Adam: Yeah, the great Youngkin. I was like, this is, they kept talking about parents and parents and grandparents, like this isn’t new. This is this diversion that we just do different versions of John Bircherism, we just rebrand it every two, three, four or five years in different contexts, and of course there’s different, it’s all a bunch of stuff in motion, they have so much money to play with and it’s all house money, right? None of these people work for a living, they write like four op-eds a year.
Nima: And they’re the executive director of the Parents Institute for Child Protection and Anti-Teacher Union —
Adam: Yeah, whatever. Parents Institute for Fucking Over Poor People. The laziest motherfuckers in the world. The right-wing think tank world is the biggest welfare state on Earth, and we keep sort of doing the same thing. You know, I asked Jim Neureckas once at FAIR, ‘Jim, how do you keep basically writing the same article all the time?’ He’s like, ‘Well, they keep doing the same shit all the time.’ You know, a fireman puts out fires, that is what he does, and so when you see this every single time there’s a, whether it’s the Tea Party astroturf or whether it’s the latest iteration of anti-woke, it’s just we reinvent variations of Bircherism with slight differences in emphasis, but it’s the same, appealing to the same kind of reptilian part of our brain, the same demagoguery, the same racism, the same hatred and disgust of women, the same hatred and disgust of queer people. We always act, The New York Times, the great parents movement, DeSantis’ woke thing, this new thing and it’s like it’s the same shit, because they have the memory of goldfish. They never give the history, they don’t give the history of the parents’ rights movement, you know, except for —
Nima: Pro-slavery people called it states rights for a reason.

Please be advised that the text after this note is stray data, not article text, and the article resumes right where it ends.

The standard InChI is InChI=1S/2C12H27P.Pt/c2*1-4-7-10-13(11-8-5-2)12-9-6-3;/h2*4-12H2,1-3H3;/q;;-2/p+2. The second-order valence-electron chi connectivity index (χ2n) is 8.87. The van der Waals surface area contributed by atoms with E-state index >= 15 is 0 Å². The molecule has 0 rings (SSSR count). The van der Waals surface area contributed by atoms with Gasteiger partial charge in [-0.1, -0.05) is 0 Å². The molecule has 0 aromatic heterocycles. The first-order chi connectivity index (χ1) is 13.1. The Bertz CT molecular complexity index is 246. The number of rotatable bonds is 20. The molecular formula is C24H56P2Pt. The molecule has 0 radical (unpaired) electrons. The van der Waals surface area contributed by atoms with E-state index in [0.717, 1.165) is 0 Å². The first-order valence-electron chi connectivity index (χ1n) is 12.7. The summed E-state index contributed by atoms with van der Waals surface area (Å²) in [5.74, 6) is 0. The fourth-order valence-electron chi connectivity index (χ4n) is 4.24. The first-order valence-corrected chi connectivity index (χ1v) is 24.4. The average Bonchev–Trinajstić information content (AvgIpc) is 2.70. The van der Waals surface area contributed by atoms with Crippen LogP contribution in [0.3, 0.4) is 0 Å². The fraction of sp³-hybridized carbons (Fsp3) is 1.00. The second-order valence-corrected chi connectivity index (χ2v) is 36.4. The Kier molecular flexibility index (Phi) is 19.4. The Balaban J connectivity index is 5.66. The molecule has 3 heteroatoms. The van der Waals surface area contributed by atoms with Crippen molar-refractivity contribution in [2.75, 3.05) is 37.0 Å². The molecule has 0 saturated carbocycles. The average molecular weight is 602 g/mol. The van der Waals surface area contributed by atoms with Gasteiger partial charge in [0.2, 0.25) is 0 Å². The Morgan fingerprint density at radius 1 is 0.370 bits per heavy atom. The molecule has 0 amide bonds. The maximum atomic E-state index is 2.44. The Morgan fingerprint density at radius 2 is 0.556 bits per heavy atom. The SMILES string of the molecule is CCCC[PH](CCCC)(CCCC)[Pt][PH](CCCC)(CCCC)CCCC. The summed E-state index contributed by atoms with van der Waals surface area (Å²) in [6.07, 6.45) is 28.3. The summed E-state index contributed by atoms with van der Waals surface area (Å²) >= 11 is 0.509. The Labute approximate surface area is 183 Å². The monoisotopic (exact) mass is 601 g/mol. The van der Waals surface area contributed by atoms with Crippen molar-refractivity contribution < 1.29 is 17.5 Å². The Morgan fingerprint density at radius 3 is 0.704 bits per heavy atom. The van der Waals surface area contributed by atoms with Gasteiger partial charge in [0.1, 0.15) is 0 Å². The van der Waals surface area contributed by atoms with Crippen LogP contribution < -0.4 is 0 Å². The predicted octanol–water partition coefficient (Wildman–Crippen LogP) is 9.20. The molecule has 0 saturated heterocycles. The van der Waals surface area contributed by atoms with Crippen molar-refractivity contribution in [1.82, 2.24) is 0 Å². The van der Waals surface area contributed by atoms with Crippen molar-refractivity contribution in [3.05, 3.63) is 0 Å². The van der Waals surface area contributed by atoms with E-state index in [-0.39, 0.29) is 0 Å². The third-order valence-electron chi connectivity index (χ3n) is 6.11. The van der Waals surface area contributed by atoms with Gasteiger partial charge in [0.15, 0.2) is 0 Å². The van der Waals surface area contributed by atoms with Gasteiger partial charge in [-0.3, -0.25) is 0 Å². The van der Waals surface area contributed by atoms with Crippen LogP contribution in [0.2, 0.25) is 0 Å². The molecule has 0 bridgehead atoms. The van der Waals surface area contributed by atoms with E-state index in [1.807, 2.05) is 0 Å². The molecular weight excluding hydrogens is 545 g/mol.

Adam: Right, because it sounds good, and again, it’s just the difference, we’re just going to keep doing different versions of this and the targets of their attacks are always more or less the same. Again, labor, women, Black people, and so you know, just another day at the office I guess at the Citations Needed plant, just punching the clock.
Nima: Putting out the Bircher fire again.
Adam: The same dumb bullshit every time.
Nima: Well that will do it for this episode of putting out the John Bircher fire of Citations Needed. Thank you everyone for listening. Of course you can follow the show on Twitter @CitationsPod, Facebook Citations Needed, and become a supporter of the show through Patreon.com/CitationsNeededPodcast. All your support through Patreon is so incredibly appreciated as we are 100 percent listener funded. And as always a very special shout out goes to our critic level supporters on Patreon. I am Nima Shirazi.
Adam: I’m Adam Johnson.
Nima: Our senior producer is Florence Barrau-Adams. Producer is Julianne Tveten. Production assistant is Trendel Lightburn. Newsletter by Marco Cartolano. Transcriptions are by Morgan McAslan. The music is by Grandaddy. Thanks everyone again. We’ll catch you next time.
This Citations Needed episode was released on Wednesday, February 8, 2023.
Transcription by Morgan McAslan.